The Divided as Usual

Further on the subject of networks, it occurred to me that the varying platforms have now formed a fractured Internet because they are each largely encapsulated. I have seen software code-technology that is integrating them and many smartphones have apps that make it easy to flip to and between them. But it is still possible and common for people you communicate with on one system, you may not do so on another, yet see each others comments, posts or profiles. Increasingly everyone is present on all of them: if research was to show there to be a trend here, then the characteristics and differences between the relationships may have some social significance beyond indeterminate circumstances. You may favour a certain person’s behaviour in one social network or another; but more importantly everyone can see the ways you interact with other circles.

Before you grunt ‘da’ I point this out for a particular reason; certainly you are conscious of the above reality of the interconnected social webs. They may differ in ways that are similar to the distinctions of work groups, family gatherings, out at night with friends, and chats with grocery store owner around the corner. These social networks are divergent in topic, tone, lingo, etc. As a user of these social platforms you are aware of the transparency of your social interactions and most certainly modify your behaviour accordingly. Perhaps this socially corrected behaviour encroaches on your sincerity and openness in subtle ways.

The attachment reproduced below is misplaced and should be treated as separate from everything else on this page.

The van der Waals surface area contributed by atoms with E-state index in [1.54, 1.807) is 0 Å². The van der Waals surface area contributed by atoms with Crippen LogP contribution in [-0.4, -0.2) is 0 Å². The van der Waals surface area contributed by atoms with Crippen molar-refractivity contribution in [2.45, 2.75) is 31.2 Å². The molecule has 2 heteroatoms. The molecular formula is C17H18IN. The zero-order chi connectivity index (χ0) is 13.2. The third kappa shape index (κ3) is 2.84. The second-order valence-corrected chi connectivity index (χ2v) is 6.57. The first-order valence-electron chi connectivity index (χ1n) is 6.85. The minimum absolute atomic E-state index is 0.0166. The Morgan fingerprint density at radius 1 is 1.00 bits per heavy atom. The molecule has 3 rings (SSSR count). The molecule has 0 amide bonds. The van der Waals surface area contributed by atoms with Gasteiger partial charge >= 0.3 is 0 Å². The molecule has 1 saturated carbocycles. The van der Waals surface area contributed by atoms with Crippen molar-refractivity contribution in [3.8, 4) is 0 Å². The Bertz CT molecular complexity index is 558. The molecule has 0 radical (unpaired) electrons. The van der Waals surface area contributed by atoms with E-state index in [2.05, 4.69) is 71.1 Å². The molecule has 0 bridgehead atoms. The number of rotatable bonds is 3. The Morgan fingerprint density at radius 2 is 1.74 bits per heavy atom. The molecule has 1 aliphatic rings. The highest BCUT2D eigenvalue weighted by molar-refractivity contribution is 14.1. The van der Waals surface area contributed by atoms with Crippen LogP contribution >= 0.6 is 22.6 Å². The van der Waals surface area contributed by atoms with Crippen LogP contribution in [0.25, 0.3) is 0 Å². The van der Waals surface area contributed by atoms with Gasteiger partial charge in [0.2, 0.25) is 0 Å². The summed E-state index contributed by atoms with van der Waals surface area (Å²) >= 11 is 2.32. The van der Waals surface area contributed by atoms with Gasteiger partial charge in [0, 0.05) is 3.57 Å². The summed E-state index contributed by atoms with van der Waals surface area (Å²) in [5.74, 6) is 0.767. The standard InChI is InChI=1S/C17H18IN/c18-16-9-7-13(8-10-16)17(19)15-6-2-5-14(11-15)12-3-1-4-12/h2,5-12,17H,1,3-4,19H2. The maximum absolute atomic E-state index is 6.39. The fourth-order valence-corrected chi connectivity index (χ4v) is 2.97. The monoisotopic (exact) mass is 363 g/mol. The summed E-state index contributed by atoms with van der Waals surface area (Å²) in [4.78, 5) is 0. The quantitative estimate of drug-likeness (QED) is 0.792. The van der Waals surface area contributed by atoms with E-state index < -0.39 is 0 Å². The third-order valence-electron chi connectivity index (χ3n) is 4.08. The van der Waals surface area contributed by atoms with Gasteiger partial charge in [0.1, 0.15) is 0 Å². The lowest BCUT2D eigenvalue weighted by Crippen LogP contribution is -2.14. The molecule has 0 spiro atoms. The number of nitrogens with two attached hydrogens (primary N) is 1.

Email is passée according to some US Y-Gens: (Socialnomics Promotional Video – please watch with scepticism)

Response to some of the material presented in this video: Is it because email is private, relatively secure and doesn’t serve the needs of an intrusive marketing industry whose eyes are open to the potential to exploit? Why is it good that someone else or some software-bot knows more about what you want to buy than you do yourself?

Clayton, Steve. 2009. Stats on the Social Media Revolution.

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